But building a hand that works is far harder than building a robot that can do athletic manoeuvres. For us, the problem that we've set ourselves is the very ambitious one of replicating human form, function, and cognition. And we've made a lot of progress in that, so I’m very proud of what we are doing.

He adds:

The system itself is undergoing a process of untethering. which means it's going to be free to move around. In about three months, we'll have we'll have a fully untethered robot.

Good news for the robotics sector. But some may ask, why does a general-purpose robot need to be humanoid? One answer is that it will exist in a built environment designed for, and by, human beings:

There are a lot of reasons for a humanoid form factor. One is that virtually every artefact that we, as a society, build is constructed to conform to the human body. Everything from chairs to cars to door handles.

So, a general-purpose robot would need to exist and work in that world, in a range of environments – from factory floors, warehouses, and large retail spaces to energy platforms and power stations.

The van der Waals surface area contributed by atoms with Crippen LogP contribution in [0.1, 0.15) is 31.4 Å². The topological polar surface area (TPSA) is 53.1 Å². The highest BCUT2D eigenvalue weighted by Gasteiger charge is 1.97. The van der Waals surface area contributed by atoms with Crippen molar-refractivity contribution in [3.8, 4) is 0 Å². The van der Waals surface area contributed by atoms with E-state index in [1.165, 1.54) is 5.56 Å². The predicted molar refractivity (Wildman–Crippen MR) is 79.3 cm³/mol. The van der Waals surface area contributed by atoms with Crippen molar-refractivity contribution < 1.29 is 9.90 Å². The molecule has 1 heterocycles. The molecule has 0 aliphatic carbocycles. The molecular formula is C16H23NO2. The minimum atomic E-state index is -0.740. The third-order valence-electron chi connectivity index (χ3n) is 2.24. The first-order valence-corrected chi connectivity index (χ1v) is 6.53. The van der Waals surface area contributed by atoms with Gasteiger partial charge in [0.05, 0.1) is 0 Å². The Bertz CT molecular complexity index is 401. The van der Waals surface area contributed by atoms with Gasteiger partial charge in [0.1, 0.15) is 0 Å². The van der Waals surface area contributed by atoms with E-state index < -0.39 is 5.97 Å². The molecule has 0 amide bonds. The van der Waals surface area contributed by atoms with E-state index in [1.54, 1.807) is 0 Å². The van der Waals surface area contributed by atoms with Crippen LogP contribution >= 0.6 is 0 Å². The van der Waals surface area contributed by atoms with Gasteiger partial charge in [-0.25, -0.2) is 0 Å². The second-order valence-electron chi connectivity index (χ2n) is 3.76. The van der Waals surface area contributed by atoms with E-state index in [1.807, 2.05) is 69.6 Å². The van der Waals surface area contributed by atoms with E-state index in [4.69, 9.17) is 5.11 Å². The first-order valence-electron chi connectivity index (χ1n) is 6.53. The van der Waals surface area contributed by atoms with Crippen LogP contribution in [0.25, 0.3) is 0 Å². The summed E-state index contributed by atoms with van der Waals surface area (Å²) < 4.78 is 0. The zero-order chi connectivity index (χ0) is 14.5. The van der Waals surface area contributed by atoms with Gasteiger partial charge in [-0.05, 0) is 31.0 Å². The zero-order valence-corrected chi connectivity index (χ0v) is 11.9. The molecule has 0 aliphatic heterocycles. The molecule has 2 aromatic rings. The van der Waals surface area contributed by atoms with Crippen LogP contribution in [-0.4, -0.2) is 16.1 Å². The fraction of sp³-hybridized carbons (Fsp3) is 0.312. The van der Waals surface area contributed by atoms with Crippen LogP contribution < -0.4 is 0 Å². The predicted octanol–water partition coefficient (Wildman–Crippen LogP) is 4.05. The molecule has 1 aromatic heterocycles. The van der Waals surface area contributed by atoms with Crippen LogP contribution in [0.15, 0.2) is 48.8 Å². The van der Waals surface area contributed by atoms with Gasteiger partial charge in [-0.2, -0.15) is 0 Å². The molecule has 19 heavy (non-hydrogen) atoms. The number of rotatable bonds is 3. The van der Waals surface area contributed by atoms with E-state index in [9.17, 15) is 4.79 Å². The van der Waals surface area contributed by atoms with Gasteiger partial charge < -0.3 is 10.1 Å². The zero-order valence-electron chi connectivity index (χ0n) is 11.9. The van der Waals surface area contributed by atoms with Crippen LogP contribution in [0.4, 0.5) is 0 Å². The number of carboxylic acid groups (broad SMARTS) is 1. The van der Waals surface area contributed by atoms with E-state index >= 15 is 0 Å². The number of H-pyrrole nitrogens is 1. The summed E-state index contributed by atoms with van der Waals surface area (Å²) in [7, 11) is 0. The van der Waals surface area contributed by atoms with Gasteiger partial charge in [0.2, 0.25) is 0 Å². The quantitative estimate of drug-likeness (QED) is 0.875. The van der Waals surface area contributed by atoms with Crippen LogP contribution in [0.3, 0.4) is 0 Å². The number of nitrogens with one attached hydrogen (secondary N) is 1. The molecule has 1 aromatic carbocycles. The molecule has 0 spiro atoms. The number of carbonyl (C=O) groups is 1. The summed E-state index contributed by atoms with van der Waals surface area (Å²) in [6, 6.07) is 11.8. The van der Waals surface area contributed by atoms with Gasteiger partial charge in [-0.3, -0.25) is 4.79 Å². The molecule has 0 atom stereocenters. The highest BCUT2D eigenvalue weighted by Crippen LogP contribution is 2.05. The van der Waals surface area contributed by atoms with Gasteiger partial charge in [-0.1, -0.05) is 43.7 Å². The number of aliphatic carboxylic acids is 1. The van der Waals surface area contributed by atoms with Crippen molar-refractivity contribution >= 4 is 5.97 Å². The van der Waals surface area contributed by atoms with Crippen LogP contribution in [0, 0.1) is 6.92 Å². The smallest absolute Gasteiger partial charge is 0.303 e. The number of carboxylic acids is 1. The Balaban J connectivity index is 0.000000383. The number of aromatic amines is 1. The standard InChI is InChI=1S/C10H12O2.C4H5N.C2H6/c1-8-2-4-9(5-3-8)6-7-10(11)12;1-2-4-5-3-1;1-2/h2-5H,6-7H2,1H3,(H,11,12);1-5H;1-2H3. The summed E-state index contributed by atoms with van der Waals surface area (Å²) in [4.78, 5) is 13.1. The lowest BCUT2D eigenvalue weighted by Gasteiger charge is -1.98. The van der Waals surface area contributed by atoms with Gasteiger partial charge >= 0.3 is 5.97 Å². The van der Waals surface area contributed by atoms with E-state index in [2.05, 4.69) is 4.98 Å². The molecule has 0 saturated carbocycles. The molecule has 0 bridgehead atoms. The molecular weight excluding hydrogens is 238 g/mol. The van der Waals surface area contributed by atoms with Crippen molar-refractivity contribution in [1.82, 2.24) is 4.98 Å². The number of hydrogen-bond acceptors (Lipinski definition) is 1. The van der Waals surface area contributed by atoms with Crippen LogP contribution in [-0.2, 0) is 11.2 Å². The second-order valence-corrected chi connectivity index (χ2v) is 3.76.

Then Rose adds: 

And because you need highly capable hands.

My take

The ‘autonomous car’ comparison is inaccurate, says Rose. That’s because driving on mapped roads that are designed for vehicles, with a supporting infrastructure, is relatively simple compared with building a robot that can work autonomously in any location. But even so, it’s fair to say that we are at the ‘driver assistance’ stage of humanoid robotics.

Such devices, some still human ‘piloted’, increasingly look human, move like us, and, with LLMs onboard or in the cloud, can simulate intelligence. But we are some way from the vision of a genuinely intelligent, multi-purpose robot that can both comprehend the world around it and carry out tasks autonomously, to order.

To reach that point demands a company like Sanctuary AI, which understands the one critical point: humanoid robots must actually be for something; they must carry out useful tasks and services, safely, reliably, and adeptly, with minimal human intervention. 

By contrast, any expensive piece of design/engineering that, while entertaining or superficially impressive, rapidly loses its appeal after being switched on, would be little more than a hyper-realistic mannequin.